One of the things that makes spiders so creepy is their many eyes. It is a little unsettling to turn towards dark corner and suddenly realize that you’ve got 8 beady eyes staring right back at you. Why do spiders need eight eyes, though? Why don’t they have two like humans? What do they need all those eyes for? Well, new research states that they need all eight of those eyes, as they each serve a very important purpose in letting spiders sense danger or prey around them. Each play a role to help keep that spider safe.
Scientists began working with jumping spiders to discover why they have so many eyes after it was discovered they can actually see in color and even ultraviolet light. Jumping spiders also actively hunt their prey rather than lay in wait for it, so they are an even better fit for studying their eyes since they probably play a pretty crucial part in their daily lives, certainly more so than spiders that use their webs to hunt. This new study found that the central and principle pair of eyes are skilled at recognizing and picking out the details in their surrounding environment. But they found that one of the side pair of eyes is crucial when it comes to warning a spider that something not in their direct line of sight is heading for them.
While the two central eyes help spiders detect details, researchers believe that the secondary eyes that are dotted around their head help jumping spiders detect motion. However, it is the pair of eyes right next to the pair of central eyes, known as the anterior lateral eyes (ALE), that the researchers of the study were primarily interested in, as this pair of eyes seem to be able to discern some detail as well. By dabbing a bit of paint over this pair of eyes, which is basically like a spider blindfold, the researchers were able to see exactly what those eyes do.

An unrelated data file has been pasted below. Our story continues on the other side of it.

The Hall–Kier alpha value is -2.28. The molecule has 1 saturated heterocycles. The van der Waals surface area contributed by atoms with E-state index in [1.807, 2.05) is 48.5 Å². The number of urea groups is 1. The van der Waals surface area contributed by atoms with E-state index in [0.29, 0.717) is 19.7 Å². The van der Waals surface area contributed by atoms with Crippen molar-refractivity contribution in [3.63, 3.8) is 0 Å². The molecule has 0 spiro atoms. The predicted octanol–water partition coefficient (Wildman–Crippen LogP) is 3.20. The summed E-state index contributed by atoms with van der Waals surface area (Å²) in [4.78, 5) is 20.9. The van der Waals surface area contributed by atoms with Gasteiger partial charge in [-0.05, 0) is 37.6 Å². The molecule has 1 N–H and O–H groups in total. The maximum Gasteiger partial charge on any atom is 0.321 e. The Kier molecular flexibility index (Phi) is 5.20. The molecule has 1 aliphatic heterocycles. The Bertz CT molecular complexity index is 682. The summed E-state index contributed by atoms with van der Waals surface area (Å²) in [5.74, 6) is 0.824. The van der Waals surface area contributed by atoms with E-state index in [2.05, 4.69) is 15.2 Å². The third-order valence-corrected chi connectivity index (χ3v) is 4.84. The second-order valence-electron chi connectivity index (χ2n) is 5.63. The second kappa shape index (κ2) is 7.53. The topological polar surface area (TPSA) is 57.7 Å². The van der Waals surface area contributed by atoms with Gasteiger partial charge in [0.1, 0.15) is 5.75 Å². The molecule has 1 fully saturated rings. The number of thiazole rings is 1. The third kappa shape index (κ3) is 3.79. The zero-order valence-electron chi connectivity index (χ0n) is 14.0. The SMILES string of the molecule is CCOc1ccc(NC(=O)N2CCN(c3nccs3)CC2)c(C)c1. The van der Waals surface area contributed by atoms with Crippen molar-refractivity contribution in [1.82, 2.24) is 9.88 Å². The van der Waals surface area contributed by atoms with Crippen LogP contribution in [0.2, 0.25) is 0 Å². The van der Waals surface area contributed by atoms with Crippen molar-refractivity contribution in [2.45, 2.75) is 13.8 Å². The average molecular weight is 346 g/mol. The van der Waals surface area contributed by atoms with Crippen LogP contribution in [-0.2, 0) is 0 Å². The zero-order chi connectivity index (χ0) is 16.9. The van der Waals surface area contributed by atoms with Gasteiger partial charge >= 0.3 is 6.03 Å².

After placing spiders with and without the paint in an enclosure and on an iPod touch with a video of a black dot, the scientists pressed play on the video, and the dot would either expand or contract quickly, mimicking another animal running towards or away from the spider. Spiders that weren’t blindfolded on those two eyes were able to detect the presence and back away from it. However, spiders with the painted blindfolds on those pairs of eyes could not detect the movement, and didn’t react. It turns out that these eyes are crucial for detecting danger, as they act somewhat like our human version of eyes when we detect a baseball flying towards us at a baseball game and duck, even if the ball is somewhat out of our direct field of vision. This is called a “looming response,” which is basically how spiders and humans detect danger out of the side of our vision and duck for cover.
While our two human eyes do all of that together, spiders need a few extra pairs that work together to serve the same function of helping them see in many directions and detect imminent danger, as our own eyes do between the two of them.
Why do you think spiders have their vision separated into eight eyes that serve different functions rather than just two (like humans) that serve all of those same functions?